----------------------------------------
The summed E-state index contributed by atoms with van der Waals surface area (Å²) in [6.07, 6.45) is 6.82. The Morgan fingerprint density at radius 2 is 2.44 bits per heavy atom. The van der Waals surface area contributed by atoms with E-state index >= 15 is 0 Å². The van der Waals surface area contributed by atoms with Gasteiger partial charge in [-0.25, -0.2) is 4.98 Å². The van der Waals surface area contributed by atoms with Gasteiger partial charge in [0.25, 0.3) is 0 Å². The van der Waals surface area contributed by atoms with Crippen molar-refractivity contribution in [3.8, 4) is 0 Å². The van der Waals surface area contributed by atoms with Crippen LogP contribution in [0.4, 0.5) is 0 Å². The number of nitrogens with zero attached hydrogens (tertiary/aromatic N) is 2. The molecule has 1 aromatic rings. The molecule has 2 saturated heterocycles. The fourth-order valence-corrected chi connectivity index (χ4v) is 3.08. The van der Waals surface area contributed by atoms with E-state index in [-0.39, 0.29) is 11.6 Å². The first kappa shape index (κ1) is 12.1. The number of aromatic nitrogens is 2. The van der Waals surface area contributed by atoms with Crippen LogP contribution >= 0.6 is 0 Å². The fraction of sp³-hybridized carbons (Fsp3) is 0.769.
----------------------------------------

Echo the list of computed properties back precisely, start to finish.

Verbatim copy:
The summed E-state index contributed by atoms with van der Waals surface area (Å²) in [6.07, 6.45) is 6.82. The Morgan fingerprint density at radius 2 is 2.44 bits per heavy atom. The van der Waals surface area contributed by atoms with E-state index >= 15 is 0 Å². The van der Waals surface area contributed by atoms with Gasteiger partial charge in [-0.25, -0.2) is 4.98 Å². The van der Waals surface area contributed by atoms with Gasteiger partial charge in [0.25, 0.3) is 0 Å². The van der Waals surface area contributed by atoms with Crippen molar-refractivity contribution in [3.8, 4) is 0 Å². The van der Waals surface area contributed by atoms with Crippen LogP contribution in [0.4, 0.5) is 0 Å². The number of nitrogens with zero attached hydrogens (tertiary/aromatic N) is 2. The molecule has 1 aromatic rings. The molecule has 2 saturated heterocycles. The fourth-order valence-corrected chi connectivity index (χ4v) is 3.08. The van der Waals surface area contributed by atoms with E-state index in [-0.39, 0.29) is 11.6 Å². The first kappa shape index (κ1) is 12.1. The number of aromatic nitrogens is 2. The van der Waals surface area contributed by atoms with Crippen LogP contribution >= 0.6 is 0 Å². The fraction of sp³-hybridized carbons (Fsp3) is 0.769.